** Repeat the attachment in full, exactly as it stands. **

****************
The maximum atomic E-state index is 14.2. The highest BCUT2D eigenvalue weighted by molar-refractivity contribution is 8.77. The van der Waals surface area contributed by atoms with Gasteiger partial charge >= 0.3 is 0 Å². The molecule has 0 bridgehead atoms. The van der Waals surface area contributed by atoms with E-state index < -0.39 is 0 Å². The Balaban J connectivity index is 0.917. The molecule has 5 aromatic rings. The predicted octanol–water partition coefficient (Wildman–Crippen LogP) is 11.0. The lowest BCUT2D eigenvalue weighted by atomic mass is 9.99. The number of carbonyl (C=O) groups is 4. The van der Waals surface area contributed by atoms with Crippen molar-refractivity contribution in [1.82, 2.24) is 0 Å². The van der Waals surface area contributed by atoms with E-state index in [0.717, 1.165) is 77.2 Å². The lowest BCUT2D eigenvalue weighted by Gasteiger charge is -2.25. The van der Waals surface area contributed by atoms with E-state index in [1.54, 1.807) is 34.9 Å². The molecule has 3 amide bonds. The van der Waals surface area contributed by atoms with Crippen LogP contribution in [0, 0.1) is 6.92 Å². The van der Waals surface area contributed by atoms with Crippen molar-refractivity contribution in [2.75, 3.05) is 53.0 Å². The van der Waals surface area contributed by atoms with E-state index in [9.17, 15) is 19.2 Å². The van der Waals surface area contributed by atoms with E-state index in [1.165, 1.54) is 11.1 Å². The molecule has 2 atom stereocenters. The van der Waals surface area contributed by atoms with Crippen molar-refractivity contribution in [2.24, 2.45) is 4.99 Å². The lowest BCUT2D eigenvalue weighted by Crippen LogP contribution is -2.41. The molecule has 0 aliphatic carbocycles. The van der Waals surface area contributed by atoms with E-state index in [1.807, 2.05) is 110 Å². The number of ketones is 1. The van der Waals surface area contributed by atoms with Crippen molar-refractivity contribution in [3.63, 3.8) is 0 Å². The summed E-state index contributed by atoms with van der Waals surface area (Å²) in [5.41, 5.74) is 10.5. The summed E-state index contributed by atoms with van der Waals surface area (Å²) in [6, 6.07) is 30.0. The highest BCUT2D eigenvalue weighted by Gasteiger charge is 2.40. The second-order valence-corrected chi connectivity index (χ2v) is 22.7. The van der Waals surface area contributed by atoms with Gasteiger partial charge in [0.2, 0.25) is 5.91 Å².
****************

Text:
The maximum atomic E-state index is 14.2. The highest BCUT2D eigenvalue weighted by molar-refractivity contribution is 8.77. The van der Waals surface area contributed by atoms with Gasteiger partial charge >= 0.3 is 0 Å². The molecule has 0 bridgehead atoms. The van der Waals surface area contributed by atoms with E-state index < -0.39 is 0 Å². The Balaban J connectivity index is 0.917. The molecule has 5 aromatic rings. The predicted octanol–water partition coefficient (Wildman–Crippen LogP) is 11.0. The lowest BCUT2D eigenvalue weighted by atomic mass is 9.99. The number of carbonyl (C=O) groups is 4. The van der Waals surface area contributed by atoms with Crippen molar-refractivity contribution in [1.82, 2.24) is 0 Å². The van der Waals surface area contributed by atoms with E-state index in [0.717, 1.165) is 77.2 Å². The lowest BCUT2D eigenvalue weighted by Gasteiger charge is -2.25. The van der Waals surface area contributed by atoms with E-state index in [1.54, 1.807) is 34.9 Å². The molecule has 3 amide bonds. The van der Waals surface area contributed by atoms with Crippen LogP contribution in [0, 0.1) is 6.92 Å². The van der Waals surface area contributed by atoms with Crippen molar-refractivity contribution in [2.75, 3.05) is 53.0 Å². The van der Waals surface area contributed by atoms with E-state index in [9.17, 15) is 19.2 Å². The van der Waals surface area contributed by atoms with E-state index in [1.165, 1.54) is 11.1 Å². The molecule has 2 atom stereocenters. The van der Waals surface area contributed by atoms with Crippen molar-refractivity contribution in [2.24, 2.45) is 4.99 Å². The lowest BCUT2D eigenvalue weighted by Crippen LogP contribution is -2.41. The molecule has 0 aliphatic carbocycles. The van der Waals surface area contributed by atoms with E-state index in [1.807, 2.05) is 110 Å². The number of ketones is 1. The van der Waals surface area contributed by atoms with Crippen molar-refractivity contribution in [3.63, 3.8) is 0 Å². The summed E-state index contributed by atoms with van der Waals surface area (Å²) in [5.41, 5.74) is 10.5. The summed E-state index contributed by atoms with van der Waals surface area (Å²) in [6, 6.07) is 30.0. The highest BCUT2D eigenvalue weighted by Gasteiger charge is 2.40. The second-order valence-corrected chi connectivity index (χ2v) is 22.7. The van der Waals surface area contributed by atoms with Gasteiger partial charge in [0.2, 0.25) is 5.91 Å².